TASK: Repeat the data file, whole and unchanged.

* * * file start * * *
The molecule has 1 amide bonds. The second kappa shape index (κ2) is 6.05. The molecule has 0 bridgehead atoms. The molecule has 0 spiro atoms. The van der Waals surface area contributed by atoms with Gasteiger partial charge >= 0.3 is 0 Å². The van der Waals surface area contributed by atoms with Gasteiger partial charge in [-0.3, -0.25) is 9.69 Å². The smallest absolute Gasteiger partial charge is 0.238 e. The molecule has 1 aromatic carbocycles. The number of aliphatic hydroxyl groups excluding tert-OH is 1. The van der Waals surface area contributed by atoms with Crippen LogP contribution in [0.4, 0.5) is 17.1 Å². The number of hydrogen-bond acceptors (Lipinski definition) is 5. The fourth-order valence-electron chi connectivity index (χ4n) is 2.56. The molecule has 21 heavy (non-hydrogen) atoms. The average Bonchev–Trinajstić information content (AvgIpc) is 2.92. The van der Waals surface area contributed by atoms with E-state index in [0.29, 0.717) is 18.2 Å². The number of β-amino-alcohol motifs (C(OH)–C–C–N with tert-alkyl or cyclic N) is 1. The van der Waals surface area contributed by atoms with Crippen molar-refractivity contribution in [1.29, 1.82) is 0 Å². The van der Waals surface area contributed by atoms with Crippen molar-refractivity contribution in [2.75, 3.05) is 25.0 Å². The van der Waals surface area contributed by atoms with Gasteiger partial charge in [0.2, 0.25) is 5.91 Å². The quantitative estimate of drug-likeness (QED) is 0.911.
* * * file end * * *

The molecule has 1 amide bonds. The second kappa shape index (κ2) is 6.05. The molecule has 0 bridgehead atoms. The molecule has 0 spiro atoms. The van der Waals surface area contributed by atoms with Gasteiger partial charge >= 0.3 is 0 Å². The van der Waals surface area contributed by atoms with Gasteiger partial charge in [-0.3, -0.25) is 9.69 Å². The smallest absolute Gasteiger partial charge is 0.238 e. The molecule has 1 aromatic carbocycles. The number of aliphatic hydroxyl groups excluding tert-OH is 1. The van der Waals surface area contributed by atoms with Crippen LogP contribution in [0.4, 0.5) is 17.1 Å². The number of hydrogen-bond acceptors (Lipinski definition) is 5. The fourth-order valence-electron chi connectivity index (χ4n) is 2.56. The molecule has 21 heavy (non-hydrogen) atoms. The average Bonchev–Trinajstić information content (AvgIpc) is 2.92. The van der Waals surface area contributed by atoms with E-state index in [0.29, 0.717) is 18.2 Å². The number of β-amino-alcohol motifs (C(OH)–C–C–N with tert-alkyl or cyclic N) is 1. The van der Waals surface area contributed by atoms with Crippen molar-refractivity contribution in [1.29, 1.82) is 0 Å². The van der Waals surface area contributed by atoms with Crippen molar-refractivity contribution in [2.75, 3.05) is 25.0 Å². The van der Waals surface area contributed by atoms with Gasteiger partial charge in [0.2, 0.25) is 5.91 Å². The quantitative estimate of drug-likeness (QED) is 0.911.